5  ETHICAL BEHAVIOUR AND ETHICAL BUSINESS PRACTICE: o A code of ethics is a document which explains a business’ values and principles. o Businesses should have a strict code of ethics for their employees and this code must be strictly enforced. o White collar crime refers to crimes such as fraud and money laundering. o The nature of ethical decisions and actions can be measured against the following questions: Do the decision / action comply with the company’s code of ethics? Are the decision / action within the framework of the law? Are the decision / action fair to the company’s stakeholders? Do I feel positive about my decision / action?

6  ETHICAL BEHAVIOUR AND ETHICAL BUSINESS PRACTICE:  The King Code (King III) o Business entities should act as responsible corporate citizens. o But issues like ethics and corruption challenge responsible citizenship. o The King Code of corporate governance provides a framework for dealing with issues such as corporate governance, ethics and corruption. o Corporate governance refers to the way in which a company is governed and it explains the relationship between the company and its stakeholders (e.g. shareholders, customers, directors, managers) o The Code was developed by Judge Mervyn King and the third version of the King Code (King III) was released early in o Retired Judge Mervyn King was chairman of the first committee on Corporate Governance in July 1993.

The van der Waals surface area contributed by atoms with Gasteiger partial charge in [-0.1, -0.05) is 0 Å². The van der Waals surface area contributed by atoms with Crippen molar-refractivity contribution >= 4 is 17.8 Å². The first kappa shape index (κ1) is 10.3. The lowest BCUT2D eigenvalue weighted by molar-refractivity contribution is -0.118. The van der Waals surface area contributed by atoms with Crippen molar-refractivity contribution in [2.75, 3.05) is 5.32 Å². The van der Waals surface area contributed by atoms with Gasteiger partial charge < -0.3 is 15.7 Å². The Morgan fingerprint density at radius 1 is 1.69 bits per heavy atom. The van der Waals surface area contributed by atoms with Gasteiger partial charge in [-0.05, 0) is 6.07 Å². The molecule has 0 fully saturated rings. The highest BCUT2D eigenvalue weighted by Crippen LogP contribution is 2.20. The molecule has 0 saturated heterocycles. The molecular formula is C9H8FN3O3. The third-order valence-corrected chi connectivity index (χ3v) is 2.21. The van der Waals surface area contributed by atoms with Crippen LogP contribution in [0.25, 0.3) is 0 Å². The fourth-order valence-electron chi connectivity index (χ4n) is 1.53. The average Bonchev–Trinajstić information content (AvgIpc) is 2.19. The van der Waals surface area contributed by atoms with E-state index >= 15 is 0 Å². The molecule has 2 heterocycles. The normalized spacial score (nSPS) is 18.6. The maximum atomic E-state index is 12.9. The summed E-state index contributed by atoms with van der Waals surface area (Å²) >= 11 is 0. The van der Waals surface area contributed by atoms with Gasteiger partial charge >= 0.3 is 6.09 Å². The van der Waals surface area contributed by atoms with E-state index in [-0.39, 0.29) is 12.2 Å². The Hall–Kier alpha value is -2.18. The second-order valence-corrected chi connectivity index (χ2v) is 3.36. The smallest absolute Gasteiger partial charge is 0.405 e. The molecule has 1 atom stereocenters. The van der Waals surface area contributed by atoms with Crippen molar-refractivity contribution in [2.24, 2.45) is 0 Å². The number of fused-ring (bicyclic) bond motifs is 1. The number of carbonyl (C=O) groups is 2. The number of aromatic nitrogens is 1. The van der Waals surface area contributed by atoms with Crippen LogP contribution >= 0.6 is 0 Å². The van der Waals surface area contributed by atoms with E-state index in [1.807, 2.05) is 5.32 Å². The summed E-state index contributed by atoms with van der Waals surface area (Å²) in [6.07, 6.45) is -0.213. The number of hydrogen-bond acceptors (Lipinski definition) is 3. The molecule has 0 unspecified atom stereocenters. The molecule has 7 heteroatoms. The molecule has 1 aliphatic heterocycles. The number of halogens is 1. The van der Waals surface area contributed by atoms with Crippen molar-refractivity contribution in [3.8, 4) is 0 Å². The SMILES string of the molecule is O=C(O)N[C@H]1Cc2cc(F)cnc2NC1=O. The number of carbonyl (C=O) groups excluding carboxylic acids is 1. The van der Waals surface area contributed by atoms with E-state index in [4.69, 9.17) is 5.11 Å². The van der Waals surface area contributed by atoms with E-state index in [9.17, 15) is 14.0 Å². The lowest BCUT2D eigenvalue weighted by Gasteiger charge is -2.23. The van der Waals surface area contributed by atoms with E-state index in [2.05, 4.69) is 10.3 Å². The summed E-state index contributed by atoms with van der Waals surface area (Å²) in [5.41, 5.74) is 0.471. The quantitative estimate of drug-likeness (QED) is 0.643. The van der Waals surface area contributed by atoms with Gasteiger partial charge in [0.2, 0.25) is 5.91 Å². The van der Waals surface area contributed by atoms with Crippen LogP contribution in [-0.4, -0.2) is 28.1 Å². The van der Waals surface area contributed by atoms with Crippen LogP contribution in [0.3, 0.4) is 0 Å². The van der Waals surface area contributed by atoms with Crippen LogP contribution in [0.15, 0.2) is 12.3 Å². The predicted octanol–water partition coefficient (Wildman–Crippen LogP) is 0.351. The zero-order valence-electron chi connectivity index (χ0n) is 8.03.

7  ETHICAL BEHAVIOUR AND ETHICAL BUSINESS PRACTICE:  The King Code (King III) o The Code applies to all entities. o The reason for the development and implementation of the Code was the occurrence of corruption in businesses. o King III focuses on: Responsibility Accountability Discipline Fairness Leadership Independence Transparency Social responsibility